At the time I was reading the gospel of Matthew, and I remember longing to hear the words of Jesus—His love and gentleness was marked on every page. In those moments of reading and praying, I felt that I truly had the comfort of Jesus. Even though I might be uncertain and unsatisfied, He was there. Each morning I read through the gospel of Matthew, I saw how present Jesus is. I also saw some people who worshipped Jesus just once after He performed a healing or miracle, while in contrast, the disciples followed Jesus every day, giving up their livelihood to be with Him.

 

What Worship Really Looks Like

The New Testament uses different Greek words to describe worship. Some words, such as proskyneo (John 4, Revelation, etc.), bring to mind the image of someone falling down and paying homage, kissing another’s hand, or bowing down. Other words, such as latreia (Romans 12:1) and its close cousin latreuo (Romans 1:9, Hebrews 12:28, etc.), mean to serve or to minister to. I see these words and think how wonderful it is, that our worship of the Living God can be an act of falling down or bowing down, but it can also be the act of rendering service, which implies an active choice to daily serve.

That changed the way I approached and thought about worship: Worshipping God is not limited to a great church service. Worshipping the Lord is a daily choice, to serve Him and represent Him well as an image-bearer.

Though there are times when it’s still difficult, I am learning to worship God by serving Him—in all circumstances and in every season of life. Worship happens when I can sit and read the words of Jesus; it happens when I acknowledge that all my security is in the Lord alone.

When I’m overwhelmed with emotions—I worship Him. When I feel aimless—I worship Him. When the future feels uncertain—I still worship Him. I don’t do this because I have the strength to—I have seen how weak I truly am—I worship because He is worthy.

I haven’t done this perfectly, but I am learning to continue serving Him. I have worshipped Him through ministry, serving others, and acknowledging Him as Lord of my life. Some days this looks like praying for people, other days teaching the Bible, other days reminding myself of biblical truths, and still other days the “glorious” work of doing dishes. Worship can look like so many different things because we are made in the image of God, which means in all things we do we have the opportunity to represent Him. It is not limited to Sunday service or ministry we are involved in once a week—everyday in every moment, there is opportunity to worship God.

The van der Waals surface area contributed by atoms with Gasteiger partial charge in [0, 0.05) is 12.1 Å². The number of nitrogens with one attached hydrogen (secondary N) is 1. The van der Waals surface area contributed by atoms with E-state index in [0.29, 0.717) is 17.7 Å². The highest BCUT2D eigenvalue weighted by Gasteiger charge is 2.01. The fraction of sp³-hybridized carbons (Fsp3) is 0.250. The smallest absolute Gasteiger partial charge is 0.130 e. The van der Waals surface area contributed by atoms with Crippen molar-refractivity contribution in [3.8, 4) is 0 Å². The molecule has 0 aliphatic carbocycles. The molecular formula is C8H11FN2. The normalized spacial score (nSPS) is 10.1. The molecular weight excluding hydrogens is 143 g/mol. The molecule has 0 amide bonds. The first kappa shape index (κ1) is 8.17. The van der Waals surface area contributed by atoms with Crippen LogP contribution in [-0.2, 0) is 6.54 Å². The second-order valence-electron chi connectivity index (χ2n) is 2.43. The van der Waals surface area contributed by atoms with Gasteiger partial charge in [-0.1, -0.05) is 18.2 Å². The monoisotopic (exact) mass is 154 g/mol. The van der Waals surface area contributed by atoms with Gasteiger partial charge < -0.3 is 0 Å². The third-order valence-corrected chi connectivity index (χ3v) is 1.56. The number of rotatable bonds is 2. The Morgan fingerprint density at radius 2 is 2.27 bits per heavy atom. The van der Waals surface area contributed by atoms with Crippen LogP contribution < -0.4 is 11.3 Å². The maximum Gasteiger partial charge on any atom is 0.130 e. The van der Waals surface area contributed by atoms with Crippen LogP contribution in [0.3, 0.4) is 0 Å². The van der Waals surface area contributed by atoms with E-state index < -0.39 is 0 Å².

On the mission field I have been given wonderful opportunities that I know I do not deserve. But I realized, one day while washing dishes after one of the smallest Bible studies I have ever attended (only one woman and her two children showed up besides those who work at the church), that my service to the Lord does not always have to be this amazing act of sharing the gospel or saving someone’s life, my service can simply be to wash everyone’s dishes with joy.

I have seen that all my purpose comes from the Lord. No matter how overwhelmed I get in life, when I choose to remain faithful, it is a sacrificial act of worship: “Therefore, I urge you, brothers and sisters, in view of God’s mercy, to offer your bodies as a living sacrifice, holy and pleasing to God—this is your true and proper worship”(Romans 12:1).

When we’re confronted with our weaknesses in the midst of changes, remember that when we are weak, Christ’s strength is made perfect. I am not called to be perfectly strong, but as a believer I am simply called to obey my good Father, trusting Him with the rest. I have not found all the answers to my questions, but I have found that Jesus is faithful and because of that, I can still worship God in my day to day life. We worship the Lord by remembering His faithfulness despite our weakness. We worship in every season, and in every change.